Wednesday, July 5, 2017

Fragments from My Archives, San Diego, 1992. Sophia, Gail, Rose and the Poet, Bob Flanagan

Journal Entry: Monday, June 1, written in 1992, San Diego, typed in 1999

    A sunny day in this new city--new in its self discovery it feels but old in its geography--the long swells of the Pacific at one end, the canyons, now jumped by housing, at the other. Sophia and Gail [of the Lesbian Writers Tour fame] and I had our buddy trip down here from Los Angeles. After I took leave of Lee [Hudson] at the airport--I love her more now then I have ever before--we piled into some one's car and took off. Sophia weakened by sickle cell anemia and epilepsy, Gail also a sufferer of the same illness and me, dizzy, but we laughed holding our breaths as Gail swerved from lane to lane at 80 miles an hour, the ocean dangerously sparkling. Down at Camp Pendelton we stopped to eat at Denny's--America's mass food cheap and piled on our plates--large blond and black men surrounded us, their heads shaved in the way only executioners and military barbers do, their bodies shaped for intimidation. I thought of gay men and feared for their lives. I realized it is mostly other men who are the victims of over developed masculinity until such creatures get into places of power and then we all suffer. Three sick queers--we piled back into our rental car and swerved our way into San Diego.
   We found the place I was staying, the Keating Guest House, a lesbian owned and staffed boarding house where we were instantly made uncomfortable by the over worked and tired woman in running shorts who opened the door to us. Sophia and Gale huddled in my room and then we set out for the world famous San Diego zoo. Thousands of people and panting animals, most with the sad red E imprinted on their explanatory cards--gentle creatures for the most--large black birds with warm brown eyes and stone like out-croppings on their heads--gazelles and grazing animals all sadly exiled from their homes of earth and forest and water by us. They look as if they would ask for so little and we teem by--eating too much, taking too much while these beings stand dazed in an Eucalyptus prison.
   Other memories--sleeping on the floor of Barbara Cruikshank's and Judith Halberstam's [Now Jack] apartment so happy to be away from the quaint guest house whose unhappy manager snapped, "what do you think I am, your servant," when I asked where the tea was. Her other memorable line was about the fog on the horizon, "At least it blocks out Mexico." Speaking to Judith's class at the University of San Diego after they had read my book [A Persistent Desire, newly published, or A Restricted Country] and then the slide presentation in the large auditorium to three hundred people, meeting enthusiastic Chinese students and finally, off into the scented night air, my work as a touring lesbian writer done for that night.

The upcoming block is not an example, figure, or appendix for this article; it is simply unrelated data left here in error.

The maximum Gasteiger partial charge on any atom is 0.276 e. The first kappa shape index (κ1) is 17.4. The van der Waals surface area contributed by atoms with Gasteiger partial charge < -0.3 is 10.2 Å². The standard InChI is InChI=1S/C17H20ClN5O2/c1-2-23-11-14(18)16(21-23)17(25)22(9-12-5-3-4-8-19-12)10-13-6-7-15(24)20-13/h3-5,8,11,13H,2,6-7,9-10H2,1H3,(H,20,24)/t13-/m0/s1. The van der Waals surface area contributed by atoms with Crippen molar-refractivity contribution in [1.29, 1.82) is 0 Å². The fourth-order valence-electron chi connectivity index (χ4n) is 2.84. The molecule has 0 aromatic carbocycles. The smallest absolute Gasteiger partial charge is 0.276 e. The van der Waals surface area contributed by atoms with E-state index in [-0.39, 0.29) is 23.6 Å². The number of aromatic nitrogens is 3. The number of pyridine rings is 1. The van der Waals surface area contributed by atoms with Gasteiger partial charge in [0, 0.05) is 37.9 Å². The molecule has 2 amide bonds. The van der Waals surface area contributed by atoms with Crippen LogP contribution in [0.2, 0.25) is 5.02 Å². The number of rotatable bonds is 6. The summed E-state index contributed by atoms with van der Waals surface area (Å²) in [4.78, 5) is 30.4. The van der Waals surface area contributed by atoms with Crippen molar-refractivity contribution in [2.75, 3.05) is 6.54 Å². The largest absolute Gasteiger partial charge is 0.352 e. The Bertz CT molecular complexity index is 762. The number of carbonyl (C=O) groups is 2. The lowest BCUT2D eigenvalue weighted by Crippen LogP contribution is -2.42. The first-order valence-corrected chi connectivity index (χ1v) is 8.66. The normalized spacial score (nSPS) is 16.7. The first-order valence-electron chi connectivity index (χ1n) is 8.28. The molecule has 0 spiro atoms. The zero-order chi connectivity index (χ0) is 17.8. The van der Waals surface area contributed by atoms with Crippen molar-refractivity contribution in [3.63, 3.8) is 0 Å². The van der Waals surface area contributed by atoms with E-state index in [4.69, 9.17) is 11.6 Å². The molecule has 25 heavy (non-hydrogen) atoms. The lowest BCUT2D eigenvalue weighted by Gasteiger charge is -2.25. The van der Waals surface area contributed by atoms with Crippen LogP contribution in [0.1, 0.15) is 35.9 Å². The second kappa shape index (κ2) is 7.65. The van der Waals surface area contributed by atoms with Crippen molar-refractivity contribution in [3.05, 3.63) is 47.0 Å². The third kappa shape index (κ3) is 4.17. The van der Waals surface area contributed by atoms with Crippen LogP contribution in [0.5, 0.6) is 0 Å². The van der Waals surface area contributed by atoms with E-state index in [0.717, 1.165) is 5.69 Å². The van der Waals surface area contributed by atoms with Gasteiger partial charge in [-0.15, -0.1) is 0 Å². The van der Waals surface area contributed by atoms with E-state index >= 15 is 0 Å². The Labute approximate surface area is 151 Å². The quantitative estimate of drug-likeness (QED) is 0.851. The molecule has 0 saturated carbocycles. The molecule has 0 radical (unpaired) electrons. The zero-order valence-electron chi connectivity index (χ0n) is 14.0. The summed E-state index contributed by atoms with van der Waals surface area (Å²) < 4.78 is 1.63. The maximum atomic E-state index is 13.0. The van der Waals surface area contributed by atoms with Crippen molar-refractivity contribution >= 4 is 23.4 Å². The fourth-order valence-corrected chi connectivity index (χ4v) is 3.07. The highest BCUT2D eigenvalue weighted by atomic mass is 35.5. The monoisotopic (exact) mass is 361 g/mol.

The next day a visit to the Lesbian and Gay archives in a small square building, a walk on the beach and home to LA by the train, reversing the trip down in a calmer less dramatic but far less life enhancing way. Petite and kind Rose, the dominatrix lover of the poet and performance artist Bob Flanagan, picked me up and regaled me with stories of her children's shame at their mother's reputation. Sweet boyish, black haired, cow licked, choppy Bob, who had to travel every where with oxygen so he could pull air into his cystic fibrostic lungs, whom I visited in the hospital the next week, more oxygen being forced into his lungs, he trying to reassure Rose, so thin herself. "You know," he told her proudly in short gasps of breath, "I am living much longer with this disease then anyone is supposed to." Bob, the performance poet, who hung by his foreskin daring audiences to tell him what pain he should endure, who turned hospital rooms into stage sets as he literally hung himself out to dry--a sweet suffering man who offered his poetry and his body doing impossible things to his times. Last year he died, (1998), leaving me with the memory of his thin body leaning against the folding doors of the huge cavern that housed the American Booksellers Association convention that year, his head, a back banner against the beige walls, his cowlicks leaping off his skull.

2017: My queer, lesbian, feminist times gave me gifts. Books to travel the country with, shared communal undertakings, ironies galore, and then the brave ones, the different from the different ones, who let me be with them for a short time, me sometimes a little uncomfortable but trying not to show it, grateful for the discomfort. Now the years sift down their gifts and Bob and Rose stay with me, his slim book of poetry pressed so many years ago into my hands, his body, his breaths of unconquered self, living in all my years that followed.